1. A near-fatal case in Australia was researched in 2009. Between 8 am and 3 pm the 28-year-old patient drank 7-8 cans of an unnamed energy drink. He collapsed at 3 pm and suffered a cardiac arrest. Luckily after CPR, paramedics restarted his heart and he recovered. Researchers “…postulate a possible role of excessive consumption of caffeinated energy drinks in triggering the life-threatening cardiac events”.
2. A Nigerian man died after drinking 8 cans of Bullet Energy Drink. He did this as part of a bet to win less than 100usd. After he finished the last can, he became unconscious and was pronounced dead a short time later. It is unclear how much caffeine is in Bullet, but it seems comparable to that of a Red Bull. Source.
3. A Japanese man died from drinking too many energy drinks along with a possible intake of caffeine pills.
Shinichi Kubo, a professor of forensic medicine at the university, concluded that the man had died from a caffeine overdose and reported the results to the police after carrying out an examination. While no other illness or abnormality was recognized, a small amount of alcohol was found in the man’s blood and a high concentration of caffeine was contained in his gastric residuals, blood, and urine. Source.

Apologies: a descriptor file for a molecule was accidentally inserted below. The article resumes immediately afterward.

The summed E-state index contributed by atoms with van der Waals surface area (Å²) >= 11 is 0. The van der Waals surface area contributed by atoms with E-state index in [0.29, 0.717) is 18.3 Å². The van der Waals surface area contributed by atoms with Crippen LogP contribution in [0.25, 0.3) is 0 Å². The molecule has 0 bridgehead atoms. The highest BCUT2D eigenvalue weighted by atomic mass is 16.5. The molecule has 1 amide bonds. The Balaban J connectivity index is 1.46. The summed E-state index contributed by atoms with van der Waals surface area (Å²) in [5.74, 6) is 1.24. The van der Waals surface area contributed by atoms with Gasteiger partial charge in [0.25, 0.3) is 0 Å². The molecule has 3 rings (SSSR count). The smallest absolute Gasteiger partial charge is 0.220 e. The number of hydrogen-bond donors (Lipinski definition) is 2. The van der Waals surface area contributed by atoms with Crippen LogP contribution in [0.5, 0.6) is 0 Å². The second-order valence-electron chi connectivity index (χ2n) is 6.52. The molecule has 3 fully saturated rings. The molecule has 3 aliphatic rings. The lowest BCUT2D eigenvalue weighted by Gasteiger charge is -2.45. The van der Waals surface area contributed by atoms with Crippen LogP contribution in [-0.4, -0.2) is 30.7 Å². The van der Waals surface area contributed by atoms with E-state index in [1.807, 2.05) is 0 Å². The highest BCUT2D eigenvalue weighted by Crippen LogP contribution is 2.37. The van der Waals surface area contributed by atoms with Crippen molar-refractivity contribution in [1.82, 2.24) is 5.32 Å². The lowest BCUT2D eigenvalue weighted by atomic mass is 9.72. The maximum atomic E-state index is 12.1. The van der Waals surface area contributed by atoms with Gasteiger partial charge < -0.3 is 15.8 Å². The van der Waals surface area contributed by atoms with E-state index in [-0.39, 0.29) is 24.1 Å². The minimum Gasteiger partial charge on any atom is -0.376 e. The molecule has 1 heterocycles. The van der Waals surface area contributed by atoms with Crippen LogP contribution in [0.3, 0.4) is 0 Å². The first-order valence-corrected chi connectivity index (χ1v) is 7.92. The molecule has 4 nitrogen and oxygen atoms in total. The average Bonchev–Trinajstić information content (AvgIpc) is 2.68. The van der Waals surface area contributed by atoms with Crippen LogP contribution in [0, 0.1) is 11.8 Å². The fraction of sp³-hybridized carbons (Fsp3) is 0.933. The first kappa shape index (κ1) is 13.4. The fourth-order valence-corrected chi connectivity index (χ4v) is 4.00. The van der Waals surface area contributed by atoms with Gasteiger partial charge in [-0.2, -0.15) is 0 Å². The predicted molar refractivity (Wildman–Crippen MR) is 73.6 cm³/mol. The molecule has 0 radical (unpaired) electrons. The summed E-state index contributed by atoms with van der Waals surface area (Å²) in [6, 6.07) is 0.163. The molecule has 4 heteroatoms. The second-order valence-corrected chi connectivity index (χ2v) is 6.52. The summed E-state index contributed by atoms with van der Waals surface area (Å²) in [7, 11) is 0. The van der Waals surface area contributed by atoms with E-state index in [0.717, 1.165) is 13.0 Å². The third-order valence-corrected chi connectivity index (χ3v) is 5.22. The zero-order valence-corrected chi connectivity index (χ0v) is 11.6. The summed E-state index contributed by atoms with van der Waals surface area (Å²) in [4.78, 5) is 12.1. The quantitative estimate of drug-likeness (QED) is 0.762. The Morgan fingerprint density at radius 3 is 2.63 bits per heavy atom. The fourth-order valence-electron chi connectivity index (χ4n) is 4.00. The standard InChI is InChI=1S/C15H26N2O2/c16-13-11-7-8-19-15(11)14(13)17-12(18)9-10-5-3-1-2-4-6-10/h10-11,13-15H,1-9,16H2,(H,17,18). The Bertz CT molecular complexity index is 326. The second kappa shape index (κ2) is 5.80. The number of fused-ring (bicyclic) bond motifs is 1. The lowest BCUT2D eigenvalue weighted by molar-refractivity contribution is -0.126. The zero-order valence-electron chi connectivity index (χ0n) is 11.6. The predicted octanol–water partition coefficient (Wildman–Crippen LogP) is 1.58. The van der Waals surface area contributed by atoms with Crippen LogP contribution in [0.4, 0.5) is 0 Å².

4. In 2017, a 16-year-old South Carolina high school student died from consuming too much caffeine according to the Richland County Coroner. (src.) There was no pre-existing heart condition discovered during the autopsy. It is believed that Davis Allen Cripe consumed a large McDonald’s latte, a large Mountain Dew, and an unknown energy drink within the two hours proceeding his collapse in the classroom. This comes right on the heels of a recent study that found energy drinks to have a greater impact on blood pressure and heart rate than beverages that contain just caffeine alone. Even though Davis didn’t consume a lethal amount of caffeine, something with the combination of what he consumed caused him to have a severe arrhythmia, which led to his death.
5. The FDA is investigating 13 deaths that have been attributed to 5 Hour Energy Shot over the last four years.
Death by Monster
1. A tragic fatality occurred in the US in 2011 after a 14-year-old girl consumed two 24 ounce cans of Monster (480mg caffeine) before going into cardiac arrest.
2. In 2013, a mother filed a lawsuit against Monster for the death of her 19-year-old son. He consumed 3 Monsters in the 24 hours prior to his death and about 2 to 3 a day for the last 3 years. Three 16 oz. Monsters would contain 480 milligrams of caffeine.
3. In 2015 a 19-year-old man reportedly drank 3 1/2 twenty-four fluid ounce Monsters and then played basketball. He collapsed while playing and died at the hospital. His father is now suing Monster (January 2017) for unspecified damages. This young man would have consumed 840 mg of caffeine in short period of time. The cause of death was cardiac arrhythmia which was triggered by the excessive caffeine and vigorous exercise. Source.
In 2018, a review of the literature found that “dietary caffeine products represent the most common cause of death.”
The American Association of Poison Control Centers tracks all the calls they receive from intentional or accidental overdose of all kinds of substances.
See their annual report for the latest data.